Ask Tom: Been to a hot spot? Restaurants can deny you entry

Oct 14, 2020

Washington Post food critic Tom Sietsema entertains your dining questions, rants and raves.

Find all of Tom Sietsema's Washington Post work at

Hi Tom, First, thank you for the review of Jackie. With Chef Grant, we are now lucky to have so many great places to eat in the neighborhood, with Salt Line and All Purpose right next door. I was curious though, why you didn't mention that Dacha has been cited by the city several times during the pandemic, for not having socially distanced tables and for having patrons not wearing masks. That is something I would want to know before I decided where to dine.

I didn't mention the issues at the beer garden because I wasn't reviewing Dacha. While Jackie is a sibling restaurant, as far as I could tell based on multiple visits, its staff enforced safe practices. 


So. The fall dining guide, which I worried wouldn't appear this year, rolled out last week. Feel free to share your thoughts with me. The package involves an essay featuring creative approaches by Washington area chefs, a collection of 27 reviews and a sidebar on what I don't miss in the new normal. 


SIGNS OF THE TIMES: Prolific restaurateur Ashok Bajaj informs me he's closed Olivia in Penn Quarter, a neighborhood hit especially hard by the pandemic, and has put the Oval Room near the White House on hiatus. He expects to reopen the latter business sometime next spring, and possibly under a new name. If Bajaj resurrects Olivia, something he hopes to do, it will be in a different part of town and in fewer square feet, says the veteran restaurateur.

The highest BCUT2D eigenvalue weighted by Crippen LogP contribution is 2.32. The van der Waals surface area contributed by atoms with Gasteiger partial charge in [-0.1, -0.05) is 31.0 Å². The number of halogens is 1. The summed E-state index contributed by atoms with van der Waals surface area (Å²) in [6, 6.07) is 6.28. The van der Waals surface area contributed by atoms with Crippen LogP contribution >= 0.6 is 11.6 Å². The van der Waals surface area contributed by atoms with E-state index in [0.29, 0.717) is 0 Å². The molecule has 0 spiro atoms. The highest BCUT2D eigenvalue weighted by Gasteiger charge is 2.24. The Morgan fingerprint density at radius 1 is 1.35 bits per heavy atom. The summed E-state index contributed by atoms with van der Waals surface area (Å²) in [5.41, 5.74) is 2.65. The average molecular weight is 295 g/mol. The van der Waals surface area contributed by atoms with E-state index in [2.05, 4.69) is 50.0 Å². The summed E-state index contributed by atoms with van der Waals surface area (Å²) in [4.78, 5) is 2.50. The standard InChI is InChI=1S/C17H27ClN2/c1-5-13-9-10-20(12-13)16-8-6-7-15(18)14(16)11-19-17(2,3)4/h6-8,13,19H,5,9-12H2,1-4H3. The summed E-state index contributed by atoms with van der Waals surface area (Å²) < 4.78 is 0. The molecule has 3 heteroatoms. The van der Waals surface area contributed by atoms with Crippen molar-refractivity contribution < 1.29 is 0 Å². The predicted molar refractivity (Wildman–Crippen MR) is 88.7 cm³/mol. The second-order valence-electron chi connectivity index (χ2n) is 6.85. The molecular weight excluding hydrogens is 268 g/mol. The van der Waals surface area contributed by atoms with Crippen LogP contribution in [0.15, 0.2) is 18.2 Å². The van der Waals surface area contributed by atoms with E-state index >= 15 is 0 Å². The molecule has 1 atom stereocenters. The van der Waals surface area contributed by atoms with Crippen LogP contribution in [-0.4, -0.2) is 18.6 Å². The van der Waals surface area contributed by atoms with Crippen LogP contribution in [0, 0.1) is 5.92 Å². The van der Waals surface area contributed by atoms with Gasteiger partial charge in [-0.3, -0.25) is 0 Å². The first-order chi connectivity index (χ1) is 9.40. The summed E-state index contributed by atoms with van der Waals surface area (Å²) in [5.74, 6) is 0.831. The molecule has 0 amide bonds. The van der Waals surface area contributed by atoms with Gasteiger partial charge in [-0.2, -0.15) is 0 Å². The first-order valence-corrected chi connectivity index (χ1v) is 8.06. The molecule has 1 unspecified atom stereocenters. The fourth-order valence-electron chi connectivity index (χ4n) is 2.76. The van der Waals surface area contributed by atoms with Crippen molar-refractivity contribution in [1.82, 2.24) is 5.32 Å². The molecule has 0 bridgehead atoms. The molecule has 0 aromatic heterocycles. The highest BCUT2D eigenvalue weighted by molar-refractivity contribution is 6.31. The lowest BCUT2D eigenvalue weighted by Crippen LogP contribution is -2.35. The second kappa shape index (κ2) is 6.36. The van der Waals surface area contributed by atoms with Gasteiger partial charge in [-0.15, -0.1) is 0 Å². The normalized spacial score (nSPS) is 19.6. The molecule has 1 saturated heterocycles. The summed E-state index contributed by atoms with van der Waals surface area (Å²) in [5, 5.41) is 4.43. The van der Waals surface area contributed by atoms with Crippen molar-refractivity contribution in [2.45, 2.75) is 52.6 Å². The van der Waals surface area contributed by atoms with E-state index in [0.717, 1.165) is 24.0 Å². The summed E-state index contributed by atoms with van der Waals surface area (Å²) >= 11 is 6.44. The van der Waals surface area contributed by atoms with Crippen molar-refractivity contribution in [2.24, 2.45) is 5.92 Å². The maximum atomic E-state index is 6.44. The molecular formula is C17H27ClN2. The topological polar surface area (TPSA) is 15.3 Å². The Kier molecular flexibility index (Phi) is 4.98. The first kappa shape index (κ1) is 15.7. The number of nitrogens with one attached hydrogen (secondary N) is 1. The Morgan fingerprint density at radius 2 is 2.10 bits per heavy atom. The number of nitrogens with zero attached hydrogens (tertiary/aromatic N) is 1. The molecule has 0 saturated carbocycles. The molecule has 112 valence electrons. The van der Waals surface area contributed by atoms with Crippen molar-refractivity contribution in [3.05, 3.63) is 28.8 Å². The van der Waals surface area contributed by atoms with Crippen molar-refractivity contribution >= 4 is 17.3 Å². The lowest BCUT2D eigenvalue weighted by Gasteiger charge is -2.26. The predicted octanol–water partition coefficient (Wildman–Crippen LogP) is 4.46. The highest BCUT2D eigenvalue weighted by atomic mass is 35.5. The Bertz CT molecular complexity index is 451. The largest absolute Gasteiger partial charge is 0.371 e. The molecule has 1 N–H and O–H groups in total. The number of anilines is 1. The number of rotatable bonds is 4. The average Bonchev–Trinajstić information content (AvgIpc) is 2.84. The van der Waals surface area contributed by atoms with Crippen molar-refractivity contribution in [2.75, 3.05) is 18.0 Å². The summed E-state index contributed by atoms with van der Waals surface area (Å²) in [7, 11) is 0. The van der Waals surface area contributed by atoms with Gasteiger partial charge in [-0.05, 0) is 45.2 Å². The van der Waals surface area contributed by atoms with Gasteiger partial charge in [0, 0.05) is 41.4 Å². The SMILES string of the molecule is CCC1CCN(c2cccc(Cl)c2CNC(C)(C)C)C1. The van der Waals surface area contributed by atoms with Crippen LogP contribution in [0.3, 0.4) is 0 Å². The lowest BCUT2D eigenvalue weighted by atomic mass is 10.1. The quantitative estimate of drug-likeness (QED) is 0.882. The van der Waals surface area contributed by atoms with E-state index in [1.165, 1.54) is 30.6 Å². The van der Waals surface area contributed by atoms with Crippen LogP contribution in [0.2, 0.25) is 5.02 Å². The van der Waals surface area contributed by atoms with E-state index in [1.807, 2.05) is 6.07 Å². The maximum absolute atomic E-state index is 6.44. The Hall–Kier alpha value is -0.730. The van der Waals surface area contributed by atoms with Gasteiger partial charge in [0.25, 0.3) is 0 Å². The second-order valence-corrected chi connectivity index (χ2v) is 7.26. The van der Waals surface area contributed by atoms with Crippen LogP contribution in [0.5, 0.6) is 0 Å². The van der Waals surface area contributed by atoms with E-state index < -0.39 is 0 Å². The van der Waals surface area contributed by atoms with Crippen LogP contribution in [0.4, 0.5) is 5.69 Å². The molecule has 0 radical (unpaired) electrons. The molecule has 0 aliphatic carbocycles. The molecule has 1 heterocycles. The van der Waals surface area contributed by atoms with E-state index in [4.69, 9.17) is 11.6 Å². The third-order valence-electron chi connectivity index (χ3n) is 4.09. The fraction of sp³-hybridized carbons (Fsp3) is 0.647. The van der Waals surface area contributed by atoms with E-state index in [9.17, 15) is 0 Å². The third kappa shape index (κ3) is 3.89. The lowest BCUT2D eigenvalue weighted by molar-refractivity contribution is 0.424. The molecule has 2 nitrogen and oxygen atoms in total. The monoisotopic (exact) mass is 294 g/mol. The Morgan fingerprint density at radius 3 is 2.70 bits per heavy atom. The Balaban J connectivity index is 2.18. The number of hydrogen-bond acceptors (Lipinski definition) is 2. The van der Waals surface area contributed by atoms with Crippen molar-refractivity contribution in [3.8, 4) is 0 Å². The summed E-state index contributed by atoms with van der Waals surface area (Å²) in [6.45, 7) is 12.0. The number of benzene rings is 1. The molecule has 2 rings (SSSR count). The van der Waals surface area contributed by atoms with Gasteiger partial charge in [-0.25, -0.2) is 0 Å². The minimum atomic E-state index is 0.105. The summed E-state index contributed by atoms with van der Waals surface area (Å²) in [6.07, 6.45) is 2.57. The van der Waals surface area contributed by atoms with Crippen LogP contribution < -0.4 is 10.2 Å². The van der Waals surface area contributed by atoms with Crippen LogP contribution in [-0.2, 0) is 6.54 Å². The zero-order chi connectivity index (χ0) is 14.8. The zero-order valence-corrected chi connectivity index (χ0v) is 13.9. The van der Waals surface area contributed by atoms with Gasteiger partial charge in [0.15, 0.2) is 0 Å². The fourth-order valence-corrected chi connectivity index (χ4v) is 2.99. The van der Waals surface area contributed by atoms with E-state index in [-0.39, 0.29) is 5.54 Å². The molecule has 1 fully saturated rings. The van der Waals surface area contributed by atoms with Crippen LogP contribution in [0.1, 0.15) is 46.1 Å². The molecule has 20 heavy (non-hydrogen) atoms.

What's on your mind today? Talk to me. 

Over the weekend, my husband and I celebrated our anniversary at the Charleston in Baltimore (incredible - 110% recommend!!) We had to fill out a health questionnaire, which I'm assuming is for things like contact tracing. But it also asked if we had been to certain states in the past two weeks. Since we haven't been anywhere *sigh* I didn't think too much about it at the time, but I wonder, would people be denied entrance if they have been to a "hot spot"? It seems like that should be communicated in advance if that's the case. I'm all for restaurants doing whatever they deem appropriate, but I would have been heartbroken if we had to cancel dinner!

Thanks to your early submission, I was able to reach out to Charleston's chef-owner Cindy Wolf ahead of the chat. She texted the following reply:


"We reserve the right to refuse service to any guest for any reason - especially that we think may be endangering other guests or our team. Both high temp refusals and travel zone refusals have been exceptionally infrequent. We prioritize rebooking tables for guests that we are unable to serve."


I asked if anyone had been turned away. "Two since we reopened six months ago and (co-owner) Tony (Foreman) said they completely understood. We prefer to err in the side of caution.  Also, if any of our staff travel they must get a covid test and/or quarantine prior to returning to work. I had a covid test before returning to work recently after my Jackson Hole trip."